Taiwan labor ministry explains newly passed Labor Standards Act amendment

The article provides an easy to understand account of the new labor regulations


(CNA photo)

Ministry of Labor (MOL) on Wednesday explained the newly passed amendment to the Labor Standards Act, including weekly days off, overtime payment and annual leave.

The Labor Standards Act amendment bill was passed in Taiwan’s legislature on Tuesday, providing a legal foundation for the new system of “one official holiday and one rest day” per week for private sector workers, the MOL said. The amendment also provides a legal base for a unified national holiday system, as well as for overtime payment, the MOL said, adding that the amendment will benefit 8.57 million private sector workers in Taiwan.

The amendment to Article 36 stipulates that there are two days off for every seven days, one of which is an “official holiday” and the other is a “rest day.” The “official holiday” is a mandatory holiday, but the “rest day” means workers who need more income can opt to work on this day if the company offers them to work.

The amendment provides higher overtime pay, stipulating that employees will be paid an hourly wage of 2.34 times of the regular hourly wage if they work on a “rest day” for within two hours, and will be paid an hourly wage of 2.67 times from the third hour on. Working for more than two hours but less than four hours on a “rest day” will be calculated as working for four hours, working for between four and eight hours will be regarded as working for eight hours, and working for between 8 hours and 12 hours will be regarded as working for 12 hours, according to the new regulations.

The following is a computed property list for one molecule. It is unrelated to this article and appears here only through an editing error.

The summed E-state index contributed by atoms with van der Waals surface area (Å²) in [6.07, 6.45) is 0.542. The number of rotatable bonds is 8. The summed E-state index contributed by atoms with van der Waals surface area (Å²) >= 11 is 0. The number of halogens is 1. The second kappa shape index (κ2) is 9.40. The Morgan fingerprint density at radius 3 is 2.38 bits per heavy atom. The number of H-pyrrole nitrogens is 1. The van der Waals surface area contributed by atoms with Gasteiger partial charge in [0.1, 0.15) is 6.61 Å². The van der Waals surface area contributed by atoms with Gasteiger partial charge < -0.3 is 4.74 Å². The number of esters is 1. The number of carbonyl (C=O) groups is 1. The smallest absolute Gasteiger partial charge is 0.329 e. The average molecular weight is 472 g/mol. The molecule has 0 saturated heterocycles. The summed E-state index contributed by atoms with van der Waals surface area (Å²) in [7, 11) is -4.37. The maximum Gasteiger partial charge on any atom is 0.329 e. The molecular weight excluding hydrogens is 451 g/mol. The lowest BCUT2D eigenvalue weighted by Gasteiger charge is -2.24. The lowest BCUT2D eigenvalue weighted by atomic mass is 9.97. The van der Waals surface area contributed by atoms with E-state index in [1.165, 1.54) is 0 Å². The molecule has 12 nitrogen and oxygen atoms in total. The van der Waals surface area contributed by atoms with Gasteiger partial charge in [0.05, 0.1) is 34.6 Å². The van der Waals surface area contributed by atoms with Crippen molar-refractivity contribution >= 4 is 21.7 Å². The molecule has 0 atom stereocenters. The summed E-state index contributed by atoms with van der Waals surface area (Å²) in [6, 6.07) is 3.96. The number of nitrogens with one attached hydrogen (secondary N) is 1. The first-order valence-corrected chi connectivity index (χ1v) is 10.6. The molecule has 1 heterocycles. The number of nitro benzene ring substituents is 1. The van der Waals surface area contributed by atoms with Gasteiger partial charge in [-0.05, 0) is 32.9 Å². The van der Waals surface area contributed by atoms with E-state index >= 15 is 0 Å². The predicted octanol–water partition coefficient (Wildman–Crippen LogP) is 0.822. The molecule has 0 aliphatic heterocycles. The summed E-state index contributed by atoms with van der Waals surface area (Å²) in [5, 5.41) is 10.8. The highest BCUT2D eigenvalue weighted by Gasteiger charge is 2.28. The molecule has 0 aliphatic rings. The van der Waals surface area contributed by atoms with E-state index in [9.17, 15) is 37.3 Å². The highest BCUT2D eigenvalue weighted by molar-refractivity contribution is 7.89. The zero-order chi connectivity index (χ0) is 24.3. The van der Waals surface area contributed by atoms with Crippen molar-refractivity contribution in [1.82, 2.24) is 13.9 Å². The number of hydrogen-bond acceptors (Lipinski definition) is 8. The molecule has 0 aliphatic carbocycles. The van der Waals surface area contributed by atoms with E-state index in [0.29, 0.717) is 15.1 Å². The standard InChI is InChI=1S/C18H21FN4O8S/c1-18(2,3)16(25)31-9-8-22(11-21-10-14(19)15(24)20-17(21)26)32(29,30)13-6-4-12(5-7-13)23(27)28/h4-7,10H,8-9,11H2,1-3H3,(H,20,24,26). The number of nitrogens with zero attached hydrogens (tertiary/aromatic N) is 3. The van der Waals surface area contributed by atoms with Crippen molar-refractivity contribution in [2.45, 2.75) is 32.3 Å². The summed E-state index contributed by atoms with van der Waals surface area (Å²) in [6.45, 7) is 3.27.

The monthly overtime, including overtime on rest days, cannot exceed 46 hours, and total work hours in one day cannot exceed 12 hours, the amendment read.

The amendment also provides for longer annual leave. A totally new clause says that workers who work at a same company for more than six months but less than one year are eligible to three days of annual leave, whereas in the past they got no annual leave.

Besides, the amendment also stipulates that workers with seniority over two years but less than three years are eligible to 10 days of annual leaves instead of seven days in the past, and workers with seniority over three years but less than five years get 14 days of annual leave instead of 10 days they got in the past, workers with seniority over five years but less than 10 years get 15 days instead of 14 days in the past, and those who have been employed by a same company for more than 10 years get one additional day of annual leave every year until reaching the maximum 30 days, according to the new regulations.

The amendment also provides that employers have to voluntarily notify workers of how many days of annual leave they still have for the year and pay them for the days of annul leave they didn't take.

The MOL estimated that 3.91 million workers have seniority less than five years.

Shift workers should get at least 11 hours of rest before working another shift, according to the new regulations.

Employers violating the payment and working hours regulations face a maximum fine of NT$1 million, the amendment read.